This section is from the book "Stories From The Thousand And One Nights", by Edward William Lane and Stanley Lanepoole. Also available from Amazon: Stories From Thousand And One Nights: The Arabian Nights' Entertainments.
In former days there lived in a town of Persia two brothers, one named Kasim, and the other 'Ali Baba. Their father divided a small inheritance equally between them. Kasim married a rich wife, and became a wealthy merchant. *Ali Baba married a woman as poor as himself, and lived by cutting wood and bringing it upon three asses into the town to sell.
One day, when 'Ali Baba was in the forest, and had just cut wood enough to load his asses, he saw at a distance a great cloud of dust approaching him. He observed it with attention, and distinguished soon after a body of horsemen, whom he suspected to be robbers. He determined to leave his asses in order to save himself; so climbed up a large tree, planted on a high rock, the branches of which were thick enough to conceal him, and yet enabled him to see all that passed without being discovered.
The troop, to the number of forty, well mounted and armed, came to the foot of the rock on which the tree stood, and there dismounted. Every man unbridled his horse, tied him to some shrub, and hung about his neck a bag of corn which they carried behind them. Then each took off his saddle-bag, which from its weight seemed to 'Ali Baba to be full of gold and silver. One, whom he took to be their captain, came under the tree in which he was concealed, and making his way through some shrubs, pronounced the words:
"Open, Simsim!"* A door opened in the rock; and after he had made all his troop enter before him, he followed them, when the door shut again of itself. The robbers stayed some time within the rock, during which 'Ali Baba, fearful of being caught, remained in the tree.
'This talismanic word, though it is the Arabic name of sesame (Stsamum oriental*, a plant producing oil-grain much used in the East), must have some other meaning. A German folk-tale, " Simeliberg," beginning in some* thing of the same way with the magical opening ot a rock, has the phrase ** Open Simsi" which the Grimms explain as an old German word for "mountain" (Hartland, Inst. Folklore Congress, 1891). There is nothing to prove that 'AH Baba is not a European folk-tale turned into Arabic by Galland's Syrian munshi.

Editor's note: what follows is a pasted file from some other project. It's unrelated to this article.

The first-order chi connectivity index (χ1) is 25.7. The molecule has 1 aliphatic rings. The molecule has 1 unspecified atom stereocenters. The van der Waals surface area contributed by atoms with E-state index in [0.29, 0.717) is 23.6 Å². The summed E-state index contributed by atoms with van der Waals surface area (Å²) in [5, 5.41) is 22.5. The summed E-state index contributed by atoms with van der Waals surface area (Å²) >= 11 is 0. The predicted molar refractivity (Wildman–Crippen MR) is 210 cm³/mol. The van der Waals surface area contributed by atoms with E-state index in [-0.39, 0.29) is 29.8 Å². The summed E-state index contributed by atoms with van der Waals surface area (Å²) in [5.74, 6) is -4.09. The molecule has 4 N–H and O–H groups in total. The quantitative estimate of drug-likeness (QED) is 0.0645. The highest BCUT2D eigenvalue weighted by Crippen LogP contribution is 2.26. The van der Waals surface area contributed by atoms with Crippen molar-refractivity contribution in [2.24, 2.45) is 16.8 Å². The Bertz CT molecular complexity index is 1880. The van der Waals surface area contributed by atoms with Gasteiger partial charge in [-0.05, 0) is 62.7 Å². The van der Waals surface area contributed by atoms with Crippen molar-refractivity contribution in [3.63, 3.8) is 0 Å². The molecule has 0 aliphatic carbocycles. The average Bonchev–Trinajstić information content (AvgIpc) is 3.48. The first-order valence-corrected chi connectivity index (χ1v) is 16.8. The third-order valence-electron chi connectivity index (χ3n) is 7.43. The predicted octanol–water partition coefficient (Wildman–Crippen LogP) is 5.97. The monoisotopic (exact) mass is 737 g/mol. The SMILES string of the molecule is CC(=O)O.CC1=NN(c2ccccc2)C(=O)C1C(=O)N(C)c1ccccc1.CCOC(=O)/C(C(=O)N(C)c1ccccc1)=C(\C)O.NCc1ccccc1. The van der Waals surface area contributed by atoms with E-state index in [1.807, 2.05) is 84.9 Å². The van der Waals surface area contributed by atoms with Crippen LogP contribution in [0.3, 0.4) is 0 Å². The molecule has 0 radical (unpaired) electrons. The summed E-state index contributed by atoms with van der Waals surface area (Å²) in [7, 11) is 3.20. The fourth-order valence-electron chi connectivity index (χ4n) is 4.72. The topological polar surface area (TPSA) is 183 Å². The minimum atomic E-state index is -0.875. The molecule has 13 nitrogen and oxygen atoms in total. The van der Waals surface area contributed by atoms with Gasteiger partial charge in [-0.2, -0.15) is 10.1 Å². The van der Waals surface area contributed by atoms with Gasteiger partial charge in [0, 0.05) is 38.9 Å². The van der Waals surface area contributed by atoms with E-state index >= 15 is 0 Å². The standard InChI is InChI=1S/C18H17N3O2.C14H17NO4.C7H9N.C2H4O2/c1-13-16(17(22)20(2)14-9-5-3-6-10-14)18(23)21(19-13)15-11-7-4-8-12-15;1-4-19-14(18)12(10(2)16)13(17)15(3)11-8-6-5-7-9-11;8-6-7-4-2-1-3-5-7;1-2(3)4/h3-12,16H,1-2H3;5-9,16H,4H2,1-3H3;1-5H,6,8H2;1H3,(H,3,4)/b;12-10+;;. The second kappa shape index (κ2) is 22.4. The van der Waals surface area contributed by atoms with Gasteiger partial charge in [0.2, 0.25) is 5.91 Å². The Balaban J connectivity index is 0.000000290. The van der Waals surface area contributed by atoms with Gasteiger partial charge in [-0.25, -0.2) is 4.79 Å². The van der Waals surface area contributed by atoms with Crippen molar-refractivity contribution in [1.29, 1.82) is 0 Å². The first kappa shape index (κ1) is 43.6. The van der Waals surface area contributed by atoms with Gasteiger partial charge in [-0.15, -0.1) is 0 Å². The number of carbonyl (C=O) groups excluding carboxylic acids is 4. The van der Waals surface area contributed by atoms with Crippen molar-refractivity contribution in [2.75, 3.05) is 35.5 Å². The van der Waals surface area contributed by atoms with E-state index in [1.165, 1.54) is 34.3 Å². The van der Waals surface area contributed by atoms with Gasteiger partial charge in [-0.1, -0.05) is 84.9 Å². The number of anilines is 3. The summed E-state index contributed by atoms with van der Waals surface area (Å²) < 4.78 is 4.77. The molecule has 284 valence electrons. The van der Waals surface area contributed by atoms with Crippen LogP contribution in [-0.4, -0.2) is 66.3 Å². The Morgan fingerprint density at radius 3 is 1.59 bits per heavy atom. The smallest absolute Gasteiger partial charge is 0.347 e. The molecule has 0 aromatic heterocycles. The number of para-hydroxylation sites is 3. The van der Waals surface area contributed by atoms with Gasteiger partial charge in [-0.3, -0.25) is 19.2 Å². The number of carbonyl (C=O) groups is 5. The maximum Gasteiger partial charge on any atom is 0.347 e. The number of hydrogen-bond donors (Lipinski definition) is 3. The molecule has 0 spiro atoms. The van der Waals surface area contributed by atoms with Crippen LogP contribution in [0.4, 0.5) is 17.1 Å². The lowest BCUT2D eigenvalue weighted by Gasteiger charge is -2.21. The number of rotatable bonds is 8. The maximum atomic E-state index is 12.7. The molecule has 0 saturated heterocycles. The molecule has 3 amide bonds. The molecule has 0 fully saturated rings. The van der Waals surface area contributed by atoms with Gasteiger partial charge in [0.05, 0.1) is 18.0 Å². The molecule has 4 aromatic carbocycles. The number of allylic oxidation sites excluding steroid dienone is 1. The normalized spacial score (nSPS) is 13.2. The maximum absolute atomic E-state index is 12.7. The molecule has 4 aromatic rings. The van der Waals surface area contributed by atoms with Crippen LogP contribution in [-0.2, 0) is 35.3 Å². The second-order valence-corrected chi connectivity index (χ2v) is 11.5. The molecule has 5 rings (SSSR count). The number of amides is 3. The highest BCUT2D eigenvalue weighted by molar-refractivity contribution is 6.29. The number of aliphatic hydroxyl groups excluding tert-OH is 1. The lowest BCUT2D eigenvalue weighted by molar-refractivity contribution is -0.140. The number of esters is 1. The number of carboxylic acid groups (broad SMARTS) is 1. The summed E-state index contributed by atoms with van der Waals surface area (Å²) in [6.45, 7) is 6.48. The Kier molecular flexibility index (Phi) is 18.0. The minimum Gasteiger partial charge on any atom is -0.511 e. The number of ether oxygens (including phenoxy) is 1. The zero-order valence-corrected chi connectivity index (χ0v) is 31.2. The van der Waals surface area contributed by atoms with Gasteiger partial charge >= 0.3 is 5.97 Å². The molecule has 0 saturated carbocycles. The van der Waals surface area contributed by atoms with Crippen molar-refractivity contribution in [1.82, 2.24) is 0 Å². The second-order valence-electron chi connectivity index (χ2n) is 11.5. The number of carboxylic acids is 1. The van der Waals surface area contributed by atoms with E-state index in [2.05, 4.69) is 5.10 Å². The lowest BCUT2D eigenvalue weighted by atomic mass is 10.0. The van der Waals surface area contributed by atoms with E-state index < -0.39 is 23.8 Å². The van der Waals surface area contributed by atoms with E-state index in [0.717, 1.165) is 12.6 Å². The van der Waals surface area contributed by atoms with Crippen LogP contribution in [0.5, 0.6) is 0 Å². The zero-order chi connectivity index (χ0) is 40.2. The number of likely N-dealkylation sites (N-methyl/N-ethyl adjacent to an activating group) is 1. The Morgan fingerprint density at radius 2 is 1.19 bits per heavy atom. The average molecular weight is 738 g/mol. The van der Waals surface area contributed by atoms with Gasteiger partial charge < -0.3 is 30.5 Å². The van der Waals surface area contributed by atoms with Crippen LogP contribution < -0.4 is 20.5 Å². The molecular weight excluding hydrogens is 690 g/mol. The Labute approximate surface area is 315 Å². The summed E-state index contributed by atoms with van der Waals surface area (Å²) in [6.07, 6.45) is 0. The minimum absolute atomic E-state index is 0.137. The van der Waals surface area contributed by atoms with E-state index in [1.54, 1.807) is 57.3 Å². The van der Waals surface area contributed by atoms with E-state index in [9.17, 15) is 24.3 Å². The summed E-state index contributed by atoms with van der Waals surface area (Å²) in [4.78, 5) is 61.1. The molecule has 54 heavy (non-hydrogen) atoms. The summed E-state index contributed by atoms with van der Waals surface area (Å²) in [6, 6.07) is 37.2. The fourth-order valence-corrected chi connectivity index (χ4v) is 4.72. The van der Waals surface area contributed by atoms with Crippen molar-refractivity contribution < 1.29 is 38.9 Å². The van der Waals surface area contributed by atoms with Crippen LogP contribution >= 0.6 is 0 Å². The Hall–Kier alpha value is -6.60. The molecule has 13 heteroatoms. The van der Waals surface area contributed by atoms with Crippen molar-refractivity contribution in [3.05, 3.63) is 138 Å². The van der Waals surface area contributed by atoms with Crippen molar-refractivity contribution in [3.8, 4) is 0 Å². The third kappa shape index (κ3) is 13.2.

At last the door opened again, and as the captain went in last, so he came out first, and stood to see them all pass by him; when 'Ali Baba heard him make the door close by pronouncing the words: "Shut, Simsim!" Every man at once went and bridled his horse, fastened his wallet, and mounted again; and when the captain saw them all ready, he put himself at their head, and returned the way they had come.
'Ali Baba followed them with his eyes as far as he could see them, and afterward waited a long time before he descended. Remembering the words the captain of the robbers used to cause the door to open and shut, he wished to try if his pronouncing them would have the same effect Accordingly he went among the shrubs, and, perceiving the door concealed behind them, stood before it, and said, "Open, Simsim I" Whereupon the door instantly flew wide open.